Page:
So we developed that app locally. It’s pretty! Or maybe it’s not. Let’s deploy it anyway!
This builds on a previous blog post on how to set up a development environment with docker-compose.
Our starting point is a dockerized development environment for a single page application with a Python Flask backend.
If you don’t even want to read this but want to check the final setup, you can just clone the repository.
- Image size matters
- Backend dockerfile and uwsgi configuration
- Nginx dockerfile
- Using several docker-compose files
- Deploying with docker-machine
In development we had:
webpack-dev-serverin our cases) serving our
- A backend server - the Flask development server.
- A database.
- We need to use a Python server that is meant to be used in production. Popular choices include gunicorn and uWSGI.
We solve both points by using an nginx server to serve our static files (
What we will do:
nginx.dockerfileto build our nginx image.
- Add configuration for the Python server of our choice. I picked uWSGI.
- Connect all of this in our docker-compose configuration.
Image size matters
Deployment introduces new concerns that are non-existent when developing locally.
For instance the image size starts to matter much more, since you often need to push your custom images to docker registries.
Pushing a 1GB image over the network can take a long time or a very long time (Depending on your internet connection)1.
Incidentally, lighter images also mean faster deployments.
Ways to reduce the image size include:
- Using the
- Using smaller base images - like
- Chaining commands in dockerfiles to avoid creating extra cache layers in the docker image (which take space).
- Using multi-stage builds where relevant.
We will use all 4 of these. These techniques are used by a number of people, so you won’t be on your own when facing a problem (Google!).
Backend dockerfile and uwsgi configuration
We don’t want to use the flask development server in production, here we will use uWSGI.
It’s important to note that the dockerfile does not need to change. Our application is the same, the only difference is how we launch it.
We need a configuration file to run uWSGI, mine looks like:
[uwsgi] # socket is meant to be used with nginx (not directly) socket = :3033 buffer-size=32768 master = 1 module = backend.app callable = app processes = 2 threads = 2 stats = :9099 pidfile = uwsgi.pid
The part that makes it run is the combination of
callable to locate our app.
socket will also be used later on.
Now we can change
command in our compose file to run with uwsgi:
web: command: uwsgi --ini /app/uwsgi.ini environment: - QUIZ_ENV=production
Note that you do need to rebuild the image after adding
uwsgi to your
In this dockerfile we will:
- Install nginx and copy our custom configuration.
We are using multi-stage builds so everything we do until the second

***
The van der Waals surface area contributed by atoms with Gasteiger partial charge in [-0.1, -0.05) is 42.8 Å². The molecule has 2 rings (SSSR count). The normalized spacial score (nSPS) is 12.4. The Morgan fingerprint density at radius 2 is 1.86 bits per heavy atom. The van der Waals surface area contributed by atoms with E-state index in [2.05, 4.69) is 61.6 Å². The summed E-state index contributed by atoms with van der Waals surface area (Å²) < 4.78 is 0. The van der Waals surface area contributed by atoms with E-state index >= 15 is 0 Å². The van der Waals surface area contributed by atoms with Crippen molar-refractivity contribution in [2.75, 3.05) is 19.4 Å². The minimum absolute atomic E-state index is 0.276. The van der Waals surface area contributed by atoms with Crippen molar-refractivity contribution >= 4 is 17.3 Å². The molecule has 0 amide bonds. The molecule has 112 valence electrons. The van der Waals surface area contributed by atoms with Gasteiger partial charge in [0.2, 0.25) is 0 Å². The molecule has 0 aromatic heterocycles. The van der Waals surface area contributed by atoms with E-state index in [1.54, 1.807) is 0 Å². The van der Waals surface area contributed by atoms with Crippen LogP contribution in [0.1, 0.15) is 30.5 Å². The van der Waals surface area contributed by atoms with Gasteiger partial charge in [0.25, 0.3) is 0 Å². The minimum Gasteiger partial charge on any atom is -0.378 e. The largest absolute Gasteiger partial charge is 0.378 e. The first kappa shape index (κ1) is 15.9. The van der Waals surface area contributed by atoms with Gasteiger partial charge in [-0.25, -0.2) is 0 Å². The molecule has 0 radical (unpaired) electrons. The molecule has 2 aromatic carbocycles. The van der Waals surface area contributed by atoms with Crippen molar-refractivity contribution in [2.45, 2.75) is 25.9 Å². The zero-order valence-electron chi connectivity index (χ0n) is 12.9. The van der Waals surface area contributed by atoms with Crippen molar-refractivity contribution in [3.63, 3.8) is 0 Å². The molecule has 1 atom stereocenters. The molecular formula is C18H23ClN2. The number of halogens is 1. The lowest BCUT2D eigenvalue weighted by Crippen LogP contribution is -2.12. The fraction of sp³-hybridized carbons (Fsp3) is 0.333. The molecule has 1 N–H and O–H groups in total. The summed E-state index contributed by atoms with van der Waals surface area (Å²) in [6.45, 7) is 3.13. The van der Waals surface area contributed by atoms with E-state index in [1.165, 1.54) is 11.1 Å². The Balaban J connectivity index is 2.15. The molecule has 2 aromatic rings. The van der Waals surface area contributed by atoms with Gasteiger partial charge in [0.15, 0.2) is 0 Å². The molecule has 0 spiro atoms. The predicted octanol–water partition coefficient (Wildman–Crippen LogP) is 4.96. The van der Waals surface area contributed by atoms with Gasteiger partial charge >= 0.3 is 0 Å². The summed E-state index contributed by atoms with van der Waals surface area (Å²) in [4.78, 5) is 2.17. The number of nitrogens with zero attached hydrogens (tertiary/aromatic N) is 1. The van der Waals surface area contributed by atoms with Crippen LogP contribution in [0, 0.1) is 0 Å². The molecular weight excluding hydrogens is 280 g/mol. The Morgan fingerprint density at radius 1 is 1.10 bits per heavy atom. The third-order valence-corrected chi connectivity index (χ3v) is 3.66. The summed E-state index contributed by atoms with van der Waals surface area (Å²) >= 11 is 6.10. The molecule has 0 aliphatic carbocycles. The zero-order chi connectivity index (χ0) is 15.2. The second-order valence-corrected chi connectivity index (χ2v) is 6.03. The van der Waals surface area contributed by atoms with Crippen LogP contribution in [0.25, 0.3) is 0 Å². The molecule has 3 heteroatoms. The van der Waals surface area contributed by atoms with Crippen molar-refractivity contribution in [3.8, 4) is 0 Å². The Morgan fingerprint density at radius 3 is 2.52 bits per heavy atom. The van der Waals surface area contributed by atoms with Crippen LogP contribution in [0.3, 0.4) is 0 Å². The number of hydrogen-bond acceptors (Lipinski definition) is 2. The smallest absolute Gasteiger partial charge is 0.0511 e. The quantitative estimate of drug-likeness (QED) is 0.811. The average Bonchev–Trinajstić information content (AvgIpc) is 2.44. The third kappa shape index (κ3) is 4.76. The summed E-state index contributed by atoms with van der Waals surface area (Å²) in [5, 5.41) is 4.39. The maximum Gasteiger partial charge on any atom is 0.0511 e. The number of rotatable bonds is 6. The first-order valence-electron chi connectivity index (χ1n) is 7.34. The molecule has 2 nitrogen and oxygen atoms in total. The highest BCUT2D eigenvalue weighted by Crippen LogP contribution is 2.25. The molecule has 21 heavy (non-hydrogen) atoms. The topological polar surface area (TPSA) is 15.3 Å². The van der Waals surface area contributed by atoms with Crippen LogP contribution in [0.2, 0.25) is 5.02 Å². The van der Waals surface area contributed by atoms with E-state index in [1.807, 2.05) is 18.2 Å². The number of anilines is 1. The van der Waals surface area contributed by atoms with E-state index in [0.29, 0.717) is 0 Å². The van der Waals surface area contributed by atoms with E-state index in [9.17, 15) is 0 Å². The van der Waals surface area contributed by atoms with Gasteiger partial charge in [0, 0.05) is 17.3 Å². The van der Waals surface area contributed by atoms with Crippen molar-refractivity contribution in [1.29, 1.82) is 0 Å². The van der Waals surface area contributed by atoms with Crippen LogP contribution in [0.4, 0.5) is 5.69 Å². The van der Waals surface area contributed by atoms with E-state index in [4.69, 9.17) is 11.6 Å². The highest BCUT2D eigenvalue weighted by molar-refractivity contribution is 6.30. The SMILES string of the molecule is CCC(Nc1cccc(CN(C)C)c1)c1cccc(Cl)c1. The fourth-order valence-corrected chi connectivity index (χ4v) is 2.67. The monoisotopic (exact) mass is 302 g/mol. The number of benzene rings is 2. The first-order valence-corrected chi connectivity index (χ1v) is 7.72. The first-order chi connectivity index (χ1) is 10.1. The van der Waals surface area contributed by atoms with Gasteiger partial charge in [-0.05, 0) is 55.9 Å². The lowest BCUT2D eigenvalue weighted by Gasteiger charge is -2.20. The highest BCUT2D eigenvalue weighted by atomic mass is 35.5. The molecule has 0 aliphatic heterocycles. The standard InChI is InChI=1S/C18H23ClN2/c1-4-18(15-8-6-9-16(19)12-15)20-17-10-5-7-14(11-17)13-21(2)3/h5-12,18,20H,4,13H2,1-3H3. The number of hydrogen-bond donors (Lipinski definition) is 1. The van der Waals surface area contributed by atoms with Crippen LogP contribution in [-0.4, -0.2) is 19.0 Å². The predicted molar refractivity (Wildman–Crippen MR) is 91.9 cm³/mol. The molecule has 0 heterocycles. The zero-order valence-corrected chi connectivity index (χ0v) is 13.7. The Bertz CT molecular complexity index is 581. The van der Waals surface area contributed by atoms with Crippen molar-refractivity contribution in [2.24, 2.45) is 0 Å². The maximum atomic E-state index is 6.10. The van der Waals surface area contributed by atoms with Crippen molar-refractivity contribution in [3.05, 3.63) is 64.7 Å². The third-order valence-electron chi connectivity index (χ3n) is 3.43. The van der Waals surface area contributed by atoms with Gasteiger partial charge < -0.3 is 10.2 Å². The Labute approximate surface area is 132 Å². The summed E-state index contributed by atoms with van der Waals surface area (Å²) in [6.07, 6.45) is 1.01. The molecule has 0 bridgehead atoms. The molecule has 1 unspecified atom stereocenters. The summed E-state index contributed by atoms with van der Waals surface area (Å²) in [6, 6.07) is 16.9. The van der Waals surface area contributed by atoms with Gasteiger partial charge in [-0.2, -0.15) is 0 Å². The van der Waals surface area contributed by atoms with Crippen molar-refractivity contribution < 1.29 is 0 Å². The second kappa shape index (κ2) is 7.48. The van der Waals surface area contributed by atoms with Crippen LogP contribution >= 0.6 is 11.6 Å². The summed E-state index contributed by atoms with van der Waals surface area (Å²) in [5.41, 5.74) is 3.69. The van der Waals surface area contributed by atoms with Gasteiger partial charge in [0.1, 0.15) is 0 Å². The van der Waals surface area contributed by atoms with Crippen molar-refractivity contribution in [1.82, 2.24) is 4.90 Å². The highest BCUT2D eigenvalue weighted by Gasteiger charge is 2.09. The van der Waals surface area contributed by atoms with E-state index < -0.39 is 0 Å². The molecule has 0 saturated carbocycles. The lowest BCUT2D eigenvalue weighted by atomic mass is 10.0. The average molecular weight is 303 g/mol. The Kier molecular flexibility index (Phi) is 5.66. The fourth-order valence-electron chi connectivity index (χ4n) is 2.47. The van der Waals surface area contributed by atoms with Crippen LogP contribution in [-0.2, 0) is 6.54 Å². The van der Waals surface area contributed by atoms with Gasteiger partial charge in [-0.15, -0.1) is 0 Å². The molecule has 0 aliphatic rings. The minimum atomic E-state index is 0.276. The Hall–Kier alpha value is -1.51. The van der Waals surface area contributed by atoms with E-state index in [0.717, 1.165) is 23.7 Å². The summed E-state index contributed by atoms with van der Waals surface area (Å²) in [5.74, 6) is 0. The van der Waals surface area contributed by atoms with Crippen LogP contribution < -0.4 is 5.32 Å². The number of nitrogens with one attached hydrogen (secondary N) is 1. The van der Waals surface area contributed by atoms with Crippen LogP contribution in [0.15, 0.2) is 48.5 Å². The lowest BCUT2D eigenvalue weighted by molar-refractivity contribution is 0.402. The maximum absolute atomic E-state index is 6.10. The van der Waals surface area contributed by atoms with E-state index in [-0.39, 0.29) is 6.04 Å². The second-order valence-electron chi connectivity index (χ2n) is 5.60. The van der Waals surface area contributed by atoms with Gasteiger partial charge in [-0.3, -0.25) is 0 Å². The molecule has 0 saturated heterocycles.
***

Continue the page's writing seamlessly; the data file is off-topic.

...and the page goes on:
FROM won’t be part of the final image, except the files we
That means we don’t need to have npm and the thousands of
node_modules in the image that we will deploy. Nice!
To see how big of a win this is we can compare the image size with the image obtained from building just the first part:
FROM node:9.5 COPY ./client /client WORKDIR /client RUN npm install RUN npm run build
Build it and check image size:
$ docker build -f deploy/test_multistage.dockerfile -t test_multistage ./ [..] $ docker images REPOSITORY TAG IMAGE ID CREATED SIZE test_multistage latest d08b336471a9 3 seconds ago 843MB
If we compare this with our image size using multi-stage builds:
deployappdocker_nginx_1 tutorial/nginx_front latest 2bc2b1d6aa10 10.2 MB
This is a HUGE difference to your life and sanity as the developer hitting the deploy button.
Disclaimer: this is a bit of an unfair comparison. Without multi-stage builds we could have used a smaller base image than
node-alpine for minimal effort). But then we would have had to install nginx on this base image.
Here we get the best of both worlds.
We are still missing our nginx configuration file. Deep breath:
What’s important in there:
- The docker-related part is in the final line:
uwsgi_pass web:3033. This is docker-compose magic again: it sets up a network with all our containers, making them reachable using their service name.
- I’m not an nginx expert, this is probably not the best configuration you can get (I adapted it from the uWSGI docs).
What’s not in there, but is even more important: you can build and test your production setup locally.
When you do this make sure to add a volume to synchronize your
nginx.conf file (in the same way we use a volume for the python code) so you don’t need to rebuild every time you tweak the configuration.
Also beware that single-file volumes have quirks, make it a directory.
Using several docker-compose files